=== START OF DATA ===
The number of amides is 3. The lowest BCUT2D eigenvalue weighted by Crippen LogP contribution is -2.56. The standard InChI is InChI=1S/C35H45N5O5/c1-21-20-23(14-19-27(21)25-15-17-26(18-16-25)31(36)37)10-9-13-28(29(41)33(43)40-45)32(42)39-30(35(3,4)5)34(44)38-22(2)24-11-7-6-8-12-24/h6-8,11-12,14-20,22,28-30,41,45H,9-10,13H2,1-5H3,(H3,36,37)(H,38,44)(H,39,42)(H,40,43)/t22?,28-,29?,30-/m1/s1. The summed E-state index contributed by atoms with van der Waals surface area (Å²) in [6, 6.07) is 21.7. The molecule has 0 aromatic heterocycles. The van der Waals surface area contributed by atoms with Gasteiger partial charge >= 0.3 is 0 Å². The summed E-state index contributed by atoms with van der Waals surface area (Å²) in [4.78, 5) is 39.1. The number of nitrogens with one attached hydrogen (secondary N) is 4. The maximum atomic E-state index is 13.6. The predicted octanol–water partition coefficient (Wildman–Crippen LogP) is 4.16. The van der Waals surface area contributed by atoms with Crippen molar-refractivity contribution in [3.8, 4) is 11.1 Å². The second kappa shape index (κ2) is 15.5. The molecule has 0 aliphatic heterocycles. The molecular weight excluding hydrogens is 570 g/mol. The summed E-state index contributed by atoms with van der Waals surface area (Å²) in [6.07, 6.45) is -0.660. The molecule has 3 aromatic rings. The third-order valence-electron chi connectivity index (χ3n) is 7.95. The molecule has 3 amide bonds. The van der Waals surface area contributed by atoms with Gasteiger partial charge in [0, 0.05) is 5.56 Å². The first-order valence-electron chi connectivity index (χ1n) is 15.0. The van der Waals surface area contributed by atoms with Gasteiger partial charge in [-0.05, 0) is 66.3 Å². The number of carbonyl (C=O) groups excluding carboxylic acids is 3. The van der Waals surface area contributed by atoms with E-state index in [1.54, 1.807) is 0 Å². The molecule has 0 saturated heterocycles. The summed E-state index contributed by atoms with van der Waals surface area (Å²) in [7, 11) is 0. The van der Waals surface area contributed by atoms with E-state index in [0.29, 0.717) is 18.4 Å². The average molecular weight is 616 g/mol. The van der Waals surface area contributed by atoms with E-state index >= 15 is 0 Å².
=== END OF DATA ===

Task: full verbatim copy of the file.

The number of amides is 3. The lowest BCUT2D eigenvalue weighted by Crippen LogP contribution is -2.56. The standard InChI is InChI=1S/C35H45N5O5/c1-21-20-23(14-19-27(21)25-15-17-26(18-16-25)31(36)37)10-9-13-28(29(41)33(43)40-45)32(42)39-30(35(3,4)5)34(44)38-22(2)24-11-7-6-8-12-24/h6-8,11-12,14-20,22,28-30,41,45H,9-10,13H2,1-5H3,(H3,36,37)(H,38,44)(H,39,42)(H,40,43)/t22?,28-,29?,30-/m1/s1. The summed E-state index contributed by atoms with van der Waals surface area (Å²) in [6, 6.07) is 21.7. The molecule has 0 aromatic heterocycles. The van der Waals surface area contributed by atoms with Gasteiger partial charge >= 0.3 is 0 Å². The summed E-state index contributed by atoms with van der Waals surface area (Å²) in [4.78, 5) is 39.1. The number of nitrogens with one attached hydrogen (secondary N) is 4. The maximum atomic E-state index is 13.6. The predicted octanol–water partition coefficient (Wildman–Crippen LogP) is 4.16. The van der Waals surface area contributed by atoms with Crippen molar-refractivity contribution in [3.8, 4) is 11.1 Å². The second kappa shape index (κ2) is 15.5. The molecule has 0 aliphatic heterocycles. The molecular weight excluding hydrogens is 570 g/mol. The summed E-state index contributed by atoms with van der Waals surface area (Å²) in [6.07, 6.45) is -0.660. The molecule has 3 aromatic rings. The third-order valence-electron chi connectivity index (χ3n) is 7.95. The molecule has 3 amide bonds. The van der Waals surface area contributed by atoms with Gasteiger partial charge in [0, 0.05) is 5.56 Å². The first-order valence-electron chi connectivity index (χ1n) is 15.0. The van der Waals surface area contributed by atoms with Gasteiger partial charge in [-0.05, 0) is 66.3 Å². The number of carbonyl (C=O) groups excluding carboxylic acids is 3. The van der Waals surface area contributed by atoms with E-state index in [1.54, 1.807) is 0 Å². The molecule has 0 saturated heterocycles. The summed E-state index contributed by atoms with van der Waals surface area (Å²) in [7, 11) is 0. The van der Waals surface area contributed by atoms with E-state index in [0.29, 0.717) is 18.4 Å². The average molecular weight is 616 g/mol. The van der Waals surface area contributed by atoms with E-state index >= 15 is 0 Å².